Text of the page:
Why We Need Mandatory Psychological Tests For Foreign Adoptive Parents

When two-year-old Maxim Kichigin was adopted out of an orphanage in Russia's far east in 2012, it should have marked the beginning of a new life for him. Instead, the boy, whose name had been changed to Maxim Maravalle, was strangled to death on July 17 of this year at his new home in Pescara, Italy.  <a href="http://en.ria.ru/world/20140721/191066517/Adoptive-Parents-of-Russian-Boy-Strangled-in-Italy-Reported-Kid-Well-Being.html" target="_hplink"> His adoptive father, 47-year-old Massimo Maravalle has been charged with aggravated homicide</a> and police are still investigating the circumstances of the young boy's death. While Maxim's adoptive parents submitted reports attesting that he was adapting well to his new life in Italy, Russian authorities had no idea that Massimo Maravalle had a history of psychiatric problems or that he was under a psychiatrist's care. Police have interviewed psychiatrist, <a href="http://www.iltempo.it/abruzzo/2014/07/20/maravalle-doveva-incontrare-il-medico-1.1273157" target="_hplink">Alessandro Rossi, and determined that Maravalle had chosen to discontinue his medication several days before Maxim's death as he insisted that he was feeling better</a>. Rossi also stated that he had no role in the adoption process despite being Maravalle's psychiatrist since 2006.    Previous reports stated that Maxim had a positive relationship with Massimo Maravalle and his wife Patrizia but questions are now being raised about what signs may have been missed. Other witnesses have reported that the suspect had been seen shaking Maxim a few days before his death although it is still unknown whether psychiatric problems contributed to his actions.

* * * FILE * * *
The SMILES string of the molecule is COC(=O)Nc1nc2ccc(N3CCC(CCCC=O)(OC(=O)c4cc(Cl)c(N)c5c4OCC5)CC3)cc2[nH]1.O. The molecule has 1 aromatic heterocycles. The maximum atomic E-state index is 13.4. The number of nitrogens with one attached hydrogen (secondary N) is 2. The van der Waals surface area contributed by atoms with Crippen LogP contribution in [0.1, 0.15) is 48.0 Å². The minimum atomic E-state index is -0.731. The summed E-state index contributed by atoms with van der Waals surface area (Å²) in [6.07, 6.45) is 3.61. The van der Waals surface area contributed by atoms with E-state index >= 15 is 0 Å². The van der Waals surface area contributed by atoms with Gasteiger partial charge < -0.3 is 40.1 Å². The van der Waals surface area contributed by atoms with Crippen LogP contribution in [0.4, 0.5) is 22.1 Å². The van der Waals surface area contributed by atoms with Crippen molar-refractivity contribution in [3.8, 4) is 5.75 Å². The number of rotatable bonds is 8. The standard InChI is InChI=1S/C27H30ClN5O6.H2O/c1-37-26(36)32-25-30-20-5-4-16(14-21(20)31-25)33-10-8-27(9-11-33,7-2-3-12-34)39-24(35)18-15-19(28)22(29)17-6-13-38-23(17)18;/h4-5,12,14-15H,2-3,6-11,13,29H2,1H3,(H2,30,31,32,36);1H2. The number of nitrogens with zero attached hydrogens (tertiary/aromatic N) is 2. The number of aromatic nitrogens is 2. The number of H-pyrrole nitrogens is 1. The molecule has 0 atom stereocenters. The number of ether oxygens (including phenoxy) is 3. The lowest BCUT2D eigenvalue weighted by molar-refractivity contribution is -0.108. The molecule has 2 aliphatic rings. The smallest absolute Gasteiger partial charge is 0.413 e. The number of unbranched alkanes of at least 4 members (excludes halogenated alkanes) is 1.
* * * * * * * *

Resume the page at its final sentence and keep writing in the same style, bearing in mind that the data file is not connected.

To read more, check out my Huffington Post piece here.


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